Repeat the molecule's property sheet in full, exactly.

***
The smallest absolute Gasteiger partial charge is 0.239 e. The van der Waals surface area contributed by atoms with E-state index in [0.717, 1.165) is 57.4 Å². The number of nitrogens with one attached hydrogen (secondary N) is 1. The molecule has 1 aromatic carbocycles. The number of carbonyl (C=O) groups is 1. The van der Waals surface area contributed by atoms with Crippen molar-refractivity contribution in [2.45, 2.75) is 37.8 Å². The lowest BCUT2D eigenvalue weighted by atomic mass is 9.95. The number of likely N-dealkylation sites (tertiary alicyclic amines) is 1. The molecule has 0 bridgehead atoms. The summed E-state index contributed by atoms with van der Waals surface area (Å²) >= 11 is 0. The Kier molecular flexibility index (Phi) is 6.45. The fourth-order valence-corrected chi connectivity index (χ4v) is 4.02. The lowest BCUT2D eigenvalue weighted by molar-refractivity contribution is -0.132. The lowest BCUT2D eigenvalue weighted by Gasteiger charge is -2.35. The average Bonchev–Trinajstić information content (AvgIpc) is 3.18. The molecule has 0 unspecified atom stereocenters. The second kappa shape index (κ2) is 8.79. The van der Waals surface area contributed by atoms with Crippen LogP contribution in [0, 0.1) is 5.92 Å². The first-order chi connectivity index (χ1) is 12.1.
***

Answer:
The smallest absolute Gasteiger partial charge is 0.239 e. The van der Waals surface area contributed by atoms with E-state index in [0.717, 1.165) is 57.4 Å². The number of nitrogens with one attached hydrogen (secondary N) is 1. The molecule has 1 aromatic carbocycles. The number of carbonyl (C=O) groups is 1. The van der Waals surface area contributed by atoms with Crippen molar-refractivity contribution in [2.45, 2.75) is 37.8 Å². The lowest BCUT2D eigenvalue weighted by atomic mass is 9.95. The number of likely N-dealkylation sites (tertiary alicyclic amines) is 1. The molecule has 0 bridgehead atoms. The summed E-state index contributed by atoms with van der Waals surface area (Å²) >= 11 is 0. The Kier molecular flexibility index (Phi) is 6.45. The fourth-order valence-corrected chi connectivity index (χ4v) is 4.02. The lowest BCUT2D eigenvalue weighted by molar-refractivity contribution is -0.132. The lowest BCUT2D eigenvalue weighted by Gasteiger charge is -2.35. The average Bonchev–Trinajstić information content (AvgIpc) is 3.18. The molecule has 0 unspecified atom stereocenters. The second kappa shape index (κ2) is 8.79. The van der Waals surface area contributed by atoms with Crippen LogP contribution in [0, 0.1) is 5.92 Å². The first-order chi connectivity index (χ1) is 12.1.